Post 01; Adichie and Feminism

What does feminism mean today? The common meaning of the word, as defined by Chimamnda Ngozi Adichie is a “person who believes in the social, political, and economic equality of the sexes.” This current, broadly approved definition of feminism is the least threatening for those who do not agree or have negative connotative definitions for the work feminism. As in Adichie’s book, those around her told her to not define herself as such because it means everything but what it should. One person said that it means she ‘is unhappy because she cannot find a husband’ or hates men and that it is ‘unAfrican’. These definitions all center on the notion that a man is the center of a woman’s life. The woman is simply not unhappy with her life, but because of the absents of a husband. And because she cannot find a husband she now hates all men. Which is in essence an ‘unAfrican’ trait because of the way African society and culture is set up around a man. As seen in the picking of class monitor, who is greeted in a restaurant, and thanked in the exchange of money.

How these products of society and roles we act, are so strong, that we cannot break out of them? The answer is that humans are social beings, who bury what they really feel deep in themselves. The examples and experience can differ between Adichie’s Nigerian home and America. One example she gives is the American females need to be ‘liked’ and how being likable is in some way equal to being respected. This is a byproduct of the American society. While being liked will allow a woman more leeway with a group of individuals because it is expected of her, therefor she is playing her role and not trying to deviate from a norm. And when the role is not played expertly others feel as if they are being lied to and lash out. Like the woman who took over the job from a male coworker and handled the job in the same way but was seen as being meaner and harder to work with.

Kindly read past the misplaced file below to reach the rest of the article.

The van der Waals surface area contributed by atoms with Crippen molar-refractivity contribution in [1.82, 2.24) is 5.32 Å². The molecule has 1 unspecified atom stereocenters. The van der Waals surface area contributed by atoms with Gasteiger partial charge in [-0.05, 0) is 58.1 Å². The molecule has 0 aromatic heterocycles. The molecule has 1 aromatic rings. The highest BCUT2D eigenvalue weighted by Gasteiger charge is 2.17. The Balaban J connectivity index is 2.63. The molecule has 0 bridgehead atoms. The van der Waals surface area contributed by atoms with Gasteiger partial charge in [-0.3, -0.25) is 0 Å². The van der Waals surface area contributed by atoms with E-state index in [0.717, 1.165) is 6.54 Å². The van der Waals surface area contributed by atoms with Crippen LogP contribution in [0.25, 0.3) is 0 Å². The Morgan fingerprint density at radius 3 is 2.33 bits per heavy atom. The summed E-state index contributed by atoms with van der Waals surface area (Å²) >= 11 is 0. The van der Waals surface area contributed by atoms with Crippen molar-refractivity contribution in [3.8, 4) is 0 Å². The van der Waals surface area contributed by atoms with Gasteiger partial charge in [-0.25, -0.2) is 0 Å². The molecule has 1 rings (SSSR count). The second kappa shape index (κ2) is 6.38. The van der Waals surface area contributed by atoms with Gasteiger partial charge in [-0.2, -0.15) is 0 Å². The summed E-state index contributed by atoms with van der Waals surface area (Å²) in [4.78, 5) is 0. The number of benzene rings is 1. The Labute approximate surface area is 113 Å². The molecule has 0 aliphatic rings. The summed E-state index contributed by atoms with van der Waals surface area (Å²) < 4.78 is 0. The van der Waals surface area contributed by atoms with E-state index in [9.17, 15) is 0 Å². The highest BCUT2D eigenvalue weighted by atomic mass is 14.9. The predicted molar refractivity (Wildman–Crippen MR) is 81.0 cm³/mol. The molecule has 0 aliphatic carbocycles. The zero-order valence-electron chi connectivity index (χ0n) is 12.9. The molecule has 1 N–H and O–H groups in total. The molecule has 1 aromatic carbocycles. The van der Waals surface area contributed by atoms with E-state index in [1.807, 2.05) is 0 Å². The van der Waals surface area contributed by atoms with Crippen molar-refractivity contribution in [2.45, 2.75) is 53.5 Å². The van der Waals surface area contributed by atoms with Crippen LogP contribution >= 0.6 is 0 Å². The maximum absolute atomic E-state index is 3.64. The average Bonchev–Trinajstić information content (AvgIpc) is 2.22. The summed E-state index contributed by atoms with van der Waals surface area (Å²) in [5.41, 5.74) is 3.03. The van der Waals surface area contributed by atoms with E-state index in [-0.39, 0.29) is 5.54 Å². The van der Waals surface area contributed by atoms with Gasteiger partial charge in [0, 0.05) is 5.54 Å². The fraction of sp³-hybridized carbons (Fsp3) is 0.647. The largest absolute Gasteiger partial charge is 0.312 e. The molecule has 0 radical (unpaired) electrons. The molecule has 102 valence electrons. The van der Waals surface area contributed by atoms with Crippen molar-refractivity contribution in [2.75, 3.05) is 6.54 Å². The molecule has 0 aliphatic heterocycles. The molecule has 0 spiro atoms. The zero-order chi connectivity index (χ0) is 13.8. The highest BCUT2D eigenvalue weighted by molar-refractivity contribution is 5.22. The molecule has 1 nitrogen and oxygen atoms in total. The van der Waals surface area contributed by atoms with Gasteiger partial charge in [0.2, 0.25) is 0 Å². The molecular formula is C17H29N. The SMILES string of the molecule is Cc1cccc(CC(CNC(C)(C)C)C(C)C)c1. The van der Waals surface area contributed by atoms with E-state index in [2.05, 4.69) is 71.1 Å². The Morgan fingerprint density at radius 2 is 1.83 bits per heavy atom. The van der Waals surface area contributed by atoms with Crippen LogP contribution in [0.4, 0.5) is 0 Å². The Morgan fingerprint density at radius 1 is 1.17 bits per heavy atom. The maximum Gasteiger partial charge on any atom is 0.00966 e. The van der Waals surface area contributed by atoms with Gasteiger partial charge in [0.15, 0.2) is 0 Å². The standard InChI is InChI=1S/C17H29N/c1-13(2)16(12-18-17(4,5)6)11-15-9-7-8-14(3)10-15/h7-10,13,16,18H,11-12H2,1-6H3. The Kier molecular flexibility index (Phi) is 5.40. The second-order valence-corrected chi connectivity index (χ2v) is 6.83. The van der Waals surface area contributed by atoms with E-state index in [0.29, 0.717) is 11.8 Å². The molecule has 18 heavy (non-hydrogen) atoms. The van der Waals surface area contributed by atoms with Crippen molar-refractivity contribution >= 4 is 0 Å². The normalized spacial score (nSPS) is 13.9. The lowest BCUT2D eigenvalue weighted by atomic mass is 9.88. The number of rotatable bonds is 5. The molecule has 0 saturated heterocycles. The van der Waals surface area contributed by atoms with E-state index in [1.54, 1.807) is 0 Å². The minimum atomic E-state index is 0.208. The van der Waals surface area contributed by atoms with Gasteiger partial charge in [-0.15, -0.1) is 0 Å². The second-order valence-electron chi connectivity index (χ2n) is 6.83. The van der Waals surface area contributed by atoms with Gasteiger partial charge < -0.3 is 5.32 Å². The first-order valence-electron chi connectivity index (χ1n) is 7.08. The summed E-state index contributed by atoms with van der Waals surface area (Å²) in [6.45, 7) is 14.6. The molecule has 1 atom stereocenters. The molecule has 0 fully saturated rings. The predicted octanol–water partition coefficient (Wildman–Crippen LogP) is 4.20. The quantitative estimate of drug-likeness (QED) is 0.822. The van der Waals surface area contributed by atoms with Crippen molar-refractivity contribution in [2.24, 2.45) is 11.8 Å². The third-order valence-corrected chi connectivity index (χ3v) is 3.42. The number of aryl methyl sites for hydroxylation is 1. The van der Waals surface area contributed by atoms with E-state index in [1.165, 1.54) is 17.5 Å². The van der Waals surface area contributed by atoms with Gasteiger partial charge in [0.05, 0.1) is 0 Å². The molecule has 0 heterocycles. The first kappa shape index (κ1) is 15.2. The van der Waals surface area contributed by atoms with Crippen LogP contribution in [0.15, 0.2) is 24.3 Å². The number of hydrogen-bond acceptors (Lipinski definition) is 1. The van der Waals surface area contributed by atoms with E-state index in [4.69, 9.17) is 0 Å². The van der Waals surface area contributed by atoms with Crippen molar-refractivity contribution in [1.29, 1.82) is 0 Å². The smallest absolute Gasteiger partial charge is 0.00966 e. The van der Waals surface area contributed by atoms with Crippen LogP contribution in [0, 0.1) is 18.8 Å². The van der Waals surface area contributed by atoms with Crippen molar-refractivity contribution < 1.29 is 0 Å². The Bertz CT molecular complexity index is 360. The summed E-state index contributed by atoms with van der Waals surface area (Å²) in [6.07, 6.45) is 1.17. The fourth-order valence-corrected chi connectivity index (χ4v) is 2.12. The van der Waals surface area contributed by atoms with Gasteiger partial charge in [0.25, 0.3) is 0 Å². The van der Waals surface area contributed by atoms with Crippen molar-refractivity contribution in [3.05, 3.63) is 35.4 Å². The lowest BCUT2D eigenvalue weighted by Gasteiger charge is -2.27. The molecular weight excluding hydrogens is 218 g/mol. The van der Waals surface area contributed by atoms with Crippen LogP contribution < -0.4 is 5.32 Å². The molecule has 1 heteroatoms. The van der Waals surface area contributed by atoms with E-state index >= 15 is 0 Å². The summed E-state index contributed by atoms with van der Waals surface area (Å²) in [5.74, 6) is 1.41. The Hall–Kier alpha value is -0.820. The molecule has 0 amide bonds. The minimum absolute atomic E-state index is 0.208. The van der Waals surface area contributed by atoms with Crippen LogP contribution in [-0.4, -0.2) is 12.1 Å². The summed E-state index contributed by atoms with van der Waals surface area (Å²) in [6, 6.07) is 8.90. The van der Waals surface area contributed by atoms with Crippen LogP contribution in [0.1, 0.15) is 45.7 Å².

Adichie wrote that we have evolved but our ideas on gender have not. This is most easily seen in the initial reaction of publicly stating “I am a feminist”. Some will look at you in a certain way, change their stance and tone when talking, or halt the conversation entirely. While the definition has evolved what it means at heart to be a feminist has not, like Adichie’s grandmother who was a feminist before it was defined as such.

1 Comment

  1. There are so many great ideas in this book (and quotes!). Nice job. Did you ever wonder how Adichie’s grandmother was viewed among her family members and community? How she might be imagined in a culture where feminism isn’t a concept?

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